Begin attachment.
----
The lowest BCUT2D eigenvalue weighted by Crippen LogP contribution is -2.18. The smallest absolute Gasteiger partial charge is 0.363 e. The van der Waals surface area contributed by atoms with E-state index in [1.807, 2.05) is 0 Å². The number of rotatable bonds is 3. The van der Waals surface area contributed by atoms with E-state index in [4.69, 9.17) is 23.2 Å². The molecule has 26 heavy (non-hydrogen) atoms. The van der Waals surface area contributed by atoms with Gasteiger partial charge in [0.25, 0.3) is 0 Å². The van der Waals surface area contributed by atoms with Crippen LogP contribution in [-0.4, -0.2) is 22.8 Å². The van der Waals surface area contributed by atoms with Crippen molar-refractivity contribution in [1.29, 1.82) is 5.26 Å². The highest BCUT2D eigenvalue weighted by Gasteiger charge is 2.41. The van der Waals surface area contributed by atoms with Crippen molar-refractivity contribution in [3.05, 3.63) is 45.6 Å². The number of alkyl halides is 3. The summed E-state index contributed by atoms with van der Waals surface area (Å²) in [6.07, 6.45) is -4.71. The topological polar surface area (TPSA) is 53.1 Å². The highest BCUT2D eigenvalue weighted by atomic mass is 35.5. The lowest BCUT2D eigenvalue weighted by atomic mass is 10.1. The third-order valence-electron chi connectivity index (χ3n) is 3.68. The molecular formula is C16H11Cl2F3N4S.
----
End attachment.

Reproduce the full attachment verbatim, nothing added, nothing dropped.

The lowest BCUT2D eigenvalue weighted by Crippen LogP contribution is -2.18. The smallest absolute Gasteiger partial charge is 0.363 e. The van der Waals surface area contributed by atoms with E-state index in [1.807, 2.05) is 0 Å². The number of rotatable bonds is 3. The van der Waals surface area contributed by atoms with E-state index in [4.69, 9.17) is 23.2 Å². The molecule has 26 heavy (non-hydrogen) atoms. The van der Waals surface area contributed by atoms with Gasteiger partial charge in [0.25, 0.3) is 0 Å². The van der Waals surface area contributed by atoms with Crippen LogP contribution in [-0.4, -0.2) is 22.8 Å². The van der Waals surface area contributed by atoms with Crippen molar-refractivity contribution in [1.29, 1.82) is 5.26 Å². The highest BCUT2D eigenvalue weighted by Gasteiger charge is 2.41. The van der Waals surface area contributed by atoms with Crippen molar-refractivity contribution in [3.05, 3.63) is 45.6 Å². The number of alkyl halides is 3. The summed E-state index contributed by atoms with van der Waals surface area (Å²) in [6.07, 6.45) is -4.71. The topological polar surface area (TPSA) is 53.1 Å². The highest BCUT2D eigenvalue weighted by atomic mass is 35.5. The lowest BCUT2D eigenvalue weighted by atomic mass is 10.1. The third-order valence-electron chi connectivity index (χ3n) is 3.68. The molecular formula is C16H11Cl2F3N4S.